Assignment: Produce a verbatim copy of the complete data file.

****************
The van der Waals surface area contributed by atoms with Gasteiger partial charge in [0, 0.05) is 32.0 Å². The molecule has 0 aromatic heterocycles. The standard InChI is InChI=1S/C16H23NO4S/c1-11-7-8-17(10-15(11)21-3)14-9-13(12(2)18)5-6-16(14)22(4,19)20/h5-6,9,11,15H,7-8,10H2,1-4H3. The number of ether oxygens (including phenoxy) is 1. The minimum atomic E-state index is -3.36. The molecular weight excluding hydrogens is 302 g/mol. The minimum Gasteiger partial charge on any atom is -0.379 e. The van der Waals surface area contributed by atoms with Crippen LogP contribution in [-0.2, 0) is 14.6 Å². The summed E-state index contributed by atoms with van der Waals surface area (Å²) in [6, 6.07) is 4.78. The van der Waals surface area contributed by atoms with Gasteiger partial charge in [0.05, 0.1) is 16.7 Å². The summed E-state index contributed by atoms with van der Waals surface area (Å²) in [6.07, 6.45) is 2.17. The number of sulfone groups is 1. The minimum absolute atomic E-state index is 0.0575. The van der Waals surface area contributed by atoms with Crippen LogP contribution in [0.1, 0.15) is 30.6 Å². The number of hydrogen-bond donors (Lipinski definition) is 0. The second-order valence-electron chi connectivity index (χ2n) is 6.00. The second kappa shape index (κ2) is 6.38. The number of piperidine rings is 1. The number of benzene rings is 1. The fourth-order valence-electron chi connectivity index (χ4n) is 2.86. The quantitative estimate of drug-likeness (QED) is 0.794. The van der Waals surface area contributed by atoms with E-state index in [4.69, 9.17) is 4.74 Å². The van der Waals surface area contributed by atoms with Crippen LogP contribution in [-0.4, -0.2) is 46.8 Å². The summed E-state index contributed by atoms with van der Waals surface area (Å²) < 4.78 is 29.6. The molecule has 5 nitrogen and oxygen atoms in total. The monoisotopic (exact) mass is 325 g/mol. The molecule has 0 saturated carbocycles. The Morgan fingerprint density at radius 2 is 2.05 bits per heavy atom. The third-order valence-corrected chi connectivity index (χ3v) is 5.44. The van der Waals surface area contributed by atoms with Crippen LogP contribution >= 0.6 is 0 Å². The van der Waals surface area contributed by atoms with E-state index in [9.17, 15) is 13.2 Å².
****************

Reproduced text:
The van der Waals surface area contributed by atoms with Gasteiger partial charge in [0, 0.05) is 32.0 Å². The molecule has 0 aromatic heterocycles. The standard InChI is InChI=1S/C16H23NO4S/c1-11-7-8-17(10-15(11)21-3)14-9-13(12(2)18)5-6-16(14)22(4,19)20/h5-6,9,11,15H,7-8,10H2,1-4H3. The number of ether oxygens (including phenoxy) is 1. The minimum atomic E-state index is -3.36. The molecular weight excluding hydrogens is 302 g/mol. The minimum Gasteiger partial charge on any atom is -0.379 e. The van der Waals surface area contributed by atoms with Crippen LogP contribution in [-0.2, 0) is 14.6 Å². The summed E-state index contributed by atoms with van der Waals surface area (Å²) in [6, 6.07) is 4.78. The van der Waals surface area contributed by atoms with Gasteiger partial charge in [0.05, 0.1) is 16.7 Å². The summed E-state index contributed by atoms with van der Waals surface area (Å²) in [6.07, 6.45) is 2.17. The number of sulfone groups is 1. The minimum absolute atomic E-state index is 0.0575. The van der Waals surface area contributed by atoms with Crippen LogP contribution in [0.1, 0.15) is 30.6 Å². The number of hydrogen-bond donors (Lipinski definition) is 0. The second-order valence-electron chi connectivity index (χ2n) is 6.00. The second kappa shape index (κ2) is 6.38. The number of piperidine rings is 1. The number of benzene rings is 1. The fourth-order valence-electron chi connectivity index (χ4n) is 2.86. The quantitative estimate of drug-likeness (QED) is 0.794. The van der Waals surface area contributed by atoms with E-state index in [4.69, 9.17) is 4.74 Å². The van der Waals surface area contributed by atoms with Crippen LogP contribution in [-0.4, -0.2) is 46.8 Å². The summed E-state index contributed by atoms with van der Waals surface area (Å²) < 4.78 is 29.6. The molecule has 5 nitrogen and oxygen atoms in total. The monoisotopic (exact) mass is 325 g/mol. The molecule has 0 saturated carbocycles. The Morgan fingerprint density at radius 2 is 2.05 bits per heavy atom. The third-order valence-corrected chi connectivity index (χ3v) is 5.44. The van der Waals surface area contributed by atoms with Crippen LogP contribution >= 0.6 is 0 Å². The van der Waals surface area contributed by atoms with E-state index in [9.17, 15) is 13.2 Å².